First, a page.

The Ramapo Ridge Psychiatric Hospital Falls Team offers the following guidelines to prevent falls at home:
- Remove throw rugs, or buy throw rugs with non-skid backings.
- Fix loose or uneven stairs and carpeting.
- Place electrical cords next to walls. Have additional outlets installed, if necessary.
- Keep objects off stairs and the floor.
- Light hallways and stairways.
- Install handrails on both sides of stairs.
- Use a step stool to reach items on high shelves. Never use a chair as a step stool.
- Use non-slip mats or self-stick strips in tubs and showers.
- Install grab bars inside a tub and next to a toilet.
- Place bedside lamps within easy reach.
- Use automatic night lights.
- Exercise regularly to improve balance and coordination.
- Slowly rise after sitting or lying down.
- Keep emergency numbers in large print near phones.
- Consider wearing a medical-alert device.
Through an all-staff effort, Ramapo Ridge achieved a 25-percent reduction in its falls rate last year. The rate decreased from 6.631 falls per 1,000 patient days to 4.93 per 1,000 patient days. Additionally, there were no hip fractures.
“We are proud to report that the falls rate has declined three years in a row,” says Sara Cilderman, RN, CPHQ, Mental Health Quality Manager. “The major keys to this significant achievement have been reinforcement, accountability, and peer-to-peer education.”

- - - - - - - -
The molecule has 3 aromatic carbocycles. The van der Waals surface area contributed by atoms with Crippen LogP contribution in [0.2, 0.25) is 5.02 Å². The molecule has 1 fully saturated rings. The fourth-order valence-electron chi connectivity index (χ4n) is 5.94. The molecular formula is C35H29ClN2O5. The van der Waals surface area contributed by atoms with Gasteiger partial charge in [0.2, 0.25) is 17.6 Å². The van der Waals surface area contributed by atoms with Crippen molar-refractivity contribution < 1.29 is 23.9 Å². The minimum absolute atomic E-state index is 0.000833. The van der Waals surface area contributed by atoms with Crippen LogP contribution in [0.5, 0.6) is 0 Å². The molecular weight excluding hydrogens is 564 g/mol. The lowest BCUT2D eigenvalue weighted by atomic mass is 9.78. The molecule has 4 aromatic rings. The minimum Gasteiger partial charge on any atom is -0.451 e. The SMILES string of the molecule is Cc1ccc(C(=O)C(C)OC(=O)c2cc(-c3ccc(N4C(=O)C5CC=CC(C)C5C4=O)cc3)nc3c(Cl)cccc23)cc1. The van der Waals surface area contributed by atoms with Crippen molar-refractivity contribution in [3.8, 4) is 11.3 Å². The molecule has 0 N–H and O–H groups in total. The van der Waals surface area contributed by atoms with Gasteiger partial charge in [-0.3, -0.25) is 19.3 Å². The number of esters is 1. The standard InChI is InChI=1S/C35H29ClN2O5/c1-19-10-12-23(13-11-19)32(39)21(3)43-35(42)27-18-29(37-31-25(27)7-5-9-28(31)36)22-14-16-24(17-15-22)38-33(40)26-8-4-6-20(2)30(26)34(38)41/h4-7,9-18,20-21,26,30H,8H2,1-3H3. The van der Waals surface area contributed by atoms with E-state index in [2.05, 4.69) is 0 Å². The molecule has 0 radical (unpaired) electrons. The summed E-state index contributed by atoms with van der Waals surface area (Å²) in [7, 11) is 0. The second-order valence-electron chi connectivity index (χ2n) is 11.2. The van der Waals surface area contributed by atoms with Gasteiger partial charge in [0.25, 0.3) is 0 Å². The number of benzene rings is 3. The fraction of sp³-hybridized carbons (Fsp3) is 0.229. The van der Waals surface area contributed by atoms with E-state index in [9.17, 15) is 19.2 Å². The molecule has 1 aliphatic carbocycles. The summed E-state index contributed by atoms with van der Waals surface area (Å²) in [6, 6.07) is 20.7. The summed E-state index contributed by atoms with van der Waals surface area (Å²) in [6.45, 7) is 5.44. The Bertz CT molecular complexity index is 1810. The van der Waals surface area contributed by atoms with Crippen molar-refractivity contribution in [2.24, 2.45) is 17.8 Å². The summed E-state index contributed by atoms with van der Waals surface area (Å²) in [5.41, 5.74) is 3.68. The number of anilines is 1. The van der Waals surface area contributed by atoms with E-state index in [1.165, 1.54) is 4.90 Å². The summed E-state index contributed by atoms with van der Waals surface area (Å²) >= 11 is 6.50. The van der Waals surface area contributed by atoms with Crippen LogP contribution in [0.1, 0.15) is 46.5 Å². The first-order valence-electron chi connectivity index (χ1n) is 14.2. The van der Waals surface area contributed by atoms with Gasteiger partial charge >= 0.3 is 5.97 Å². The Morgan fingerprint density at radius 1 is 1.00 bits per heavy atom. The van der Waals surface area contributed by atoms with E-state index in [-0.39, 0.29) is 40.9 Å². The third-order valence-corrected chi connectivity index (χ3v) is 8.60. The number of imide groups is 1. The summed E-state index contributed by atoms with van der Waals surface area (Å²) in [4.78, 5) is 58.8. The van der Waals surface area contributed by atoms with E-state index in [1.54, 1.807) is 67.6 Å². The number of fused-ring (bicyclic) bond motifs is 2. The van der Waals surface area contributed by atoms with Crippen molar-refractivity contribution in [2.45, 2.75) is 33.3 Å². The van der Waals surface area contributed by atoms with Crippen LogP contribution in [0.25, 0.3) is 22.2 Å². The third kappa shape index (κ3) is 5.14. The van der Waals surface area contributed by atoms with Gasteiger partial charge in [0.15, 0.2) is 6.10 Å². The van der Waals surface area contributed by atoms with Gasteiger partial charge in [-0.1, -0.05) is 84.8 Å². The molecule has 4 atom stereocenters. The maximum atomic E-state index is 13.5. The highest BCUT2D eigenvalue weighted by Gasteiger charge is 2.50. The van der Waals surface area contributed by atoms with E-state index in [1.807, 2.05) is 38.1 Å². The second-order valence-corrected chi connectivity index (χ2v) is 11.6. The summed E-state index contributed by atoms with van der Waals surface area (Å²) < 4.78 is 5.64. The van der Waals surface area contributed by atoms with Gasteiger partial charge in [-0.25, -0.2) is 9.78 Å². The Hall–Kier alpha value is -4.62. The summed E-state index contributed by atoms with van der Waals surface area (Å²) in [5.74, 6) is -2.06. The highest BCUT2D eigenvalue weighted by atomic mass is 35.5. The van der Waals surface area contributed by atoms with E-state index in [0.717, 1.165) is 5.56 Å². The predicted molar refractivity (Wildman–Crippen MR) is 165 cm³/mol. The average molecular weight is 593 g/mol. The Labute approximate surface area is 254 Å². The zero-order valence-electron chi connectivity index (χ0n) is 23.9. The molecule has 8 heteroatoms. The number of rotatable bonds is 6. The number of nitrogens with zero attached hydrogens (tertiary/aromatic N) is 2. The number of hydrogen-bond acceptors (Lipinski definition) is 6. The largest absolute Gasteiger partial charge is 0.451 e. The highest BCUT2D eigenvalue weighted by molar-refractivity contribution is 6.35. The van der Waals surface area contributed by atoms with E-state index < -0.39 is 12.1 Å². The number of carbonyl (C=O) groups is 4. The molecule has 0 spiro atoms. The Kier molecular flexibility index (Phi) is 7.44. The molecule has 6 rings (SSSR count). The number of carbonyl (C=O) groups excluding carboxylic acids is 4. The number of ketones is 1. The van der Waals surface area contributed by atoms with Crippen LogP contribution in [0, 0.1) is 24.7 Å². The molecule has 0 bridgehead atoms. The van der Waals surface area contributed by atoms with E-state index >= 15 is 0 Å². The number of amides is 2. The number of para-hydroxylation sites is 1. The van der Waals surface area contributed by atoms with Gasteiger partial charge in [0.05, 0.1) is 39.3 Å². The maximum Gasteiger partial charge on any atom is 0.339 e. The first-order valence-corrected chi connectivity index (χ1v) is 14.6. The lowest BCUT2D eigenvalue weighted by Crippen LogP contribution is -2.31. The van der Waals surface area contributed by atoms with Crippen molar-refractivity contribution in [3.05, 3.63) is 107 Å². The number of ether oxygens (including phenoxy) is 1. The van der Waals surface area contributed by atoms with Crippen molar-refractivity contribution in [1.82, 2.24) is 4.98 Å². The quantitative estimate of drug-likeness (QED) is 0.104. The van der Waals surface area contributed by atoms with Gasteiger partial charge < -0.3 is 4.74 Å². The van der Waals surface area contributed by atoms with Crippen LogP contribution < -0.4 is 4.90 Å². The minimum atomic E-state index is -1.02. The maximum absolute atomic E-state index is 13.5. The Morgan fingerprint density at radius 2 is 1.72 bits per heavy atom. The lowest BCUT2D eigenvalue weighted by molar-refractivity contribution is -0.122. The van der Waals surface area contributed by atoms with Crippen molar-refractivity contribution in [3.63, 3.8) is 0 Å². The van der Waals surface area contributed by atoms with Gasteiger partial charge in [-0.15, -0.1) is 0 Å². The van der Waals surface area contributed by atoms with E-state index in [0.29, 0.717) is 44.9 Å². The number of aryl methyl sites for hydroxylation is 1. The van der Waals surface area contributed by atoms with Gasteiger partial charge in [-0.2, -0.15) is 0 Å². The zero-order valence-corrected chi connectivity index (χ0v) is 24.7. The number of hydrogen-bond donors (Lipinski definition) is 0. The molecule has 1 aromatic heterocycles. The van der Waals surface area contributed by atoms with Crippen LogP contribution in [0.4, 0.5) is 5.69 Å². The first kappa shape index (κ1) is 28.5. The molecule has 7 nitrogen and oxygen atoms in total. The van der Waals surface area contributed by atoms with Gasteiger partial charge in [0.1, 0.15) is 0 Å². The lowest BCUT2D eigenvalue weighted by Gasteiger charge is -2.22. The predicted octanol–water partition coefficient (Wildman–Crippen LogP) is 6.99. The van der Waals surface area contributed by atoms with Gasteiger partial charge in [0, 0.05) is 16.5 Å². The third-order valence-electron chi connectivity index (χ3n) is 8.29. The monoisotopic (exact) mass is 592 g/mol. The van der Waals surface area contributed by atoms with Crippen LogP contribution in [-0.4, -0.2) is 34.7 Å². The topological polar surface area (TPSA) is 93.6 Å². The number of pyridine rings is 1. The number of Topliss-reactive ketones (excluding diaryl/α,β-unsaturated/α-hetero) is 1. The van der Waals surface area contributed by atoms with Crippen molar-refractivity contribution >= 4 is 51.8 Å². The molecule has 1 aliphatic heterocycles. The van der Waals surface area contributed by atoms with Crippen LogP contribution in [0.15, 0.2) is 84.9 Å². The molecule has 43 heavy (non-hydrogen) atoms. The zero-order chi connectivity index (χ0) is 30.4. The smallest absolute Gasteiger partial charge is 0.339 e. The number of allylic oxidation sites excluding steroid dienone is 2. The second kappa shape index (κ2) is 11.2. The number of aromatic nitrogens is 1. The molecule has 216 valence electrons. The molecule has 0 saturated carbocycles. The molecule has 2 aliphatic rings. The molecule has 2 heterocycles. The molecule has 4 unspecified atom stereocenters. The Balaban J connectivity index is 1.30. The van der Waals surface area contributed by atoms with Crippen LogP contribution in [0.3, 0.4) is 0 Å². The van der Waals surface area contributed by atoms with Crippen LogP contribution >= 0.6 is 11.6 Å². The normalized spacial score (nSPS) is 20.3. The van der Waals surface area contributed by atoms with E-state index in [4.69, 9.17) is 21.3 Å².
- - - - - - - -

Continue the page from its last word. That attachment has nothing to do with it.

Steps taken to reduce falls include providing assistance, if required, to patients with toileting, communicating fall-risk information from shift-to-shift, increasing observation of patients who are taking medications which can cause drowsiness, and educating patients and families about falls prevention. Additionally, patients at an increased risk for falls wear yellow socks, indicating to all staff that they should not walk without accompaniment.
The Ramapo Ridge Falls Team effort is part of campus-wide falls-reduction program entitled “Call! Don’t fall!” The program is credited with decreasing falls by increasing falls-prevention practices. For example, The Longview Assisted Living Residence has tracked trends over the past two years on the correlation between a resident’s active participation in fitness programs and occurrence and severity of falls. The findings reveal that residents who regularly participated are two to four times less likely to fall and have few injuries.
For more information about falls prevention, call (201) 848-4463, email firstname.lastname@example.org, or visit our Senior Living and Publications sections.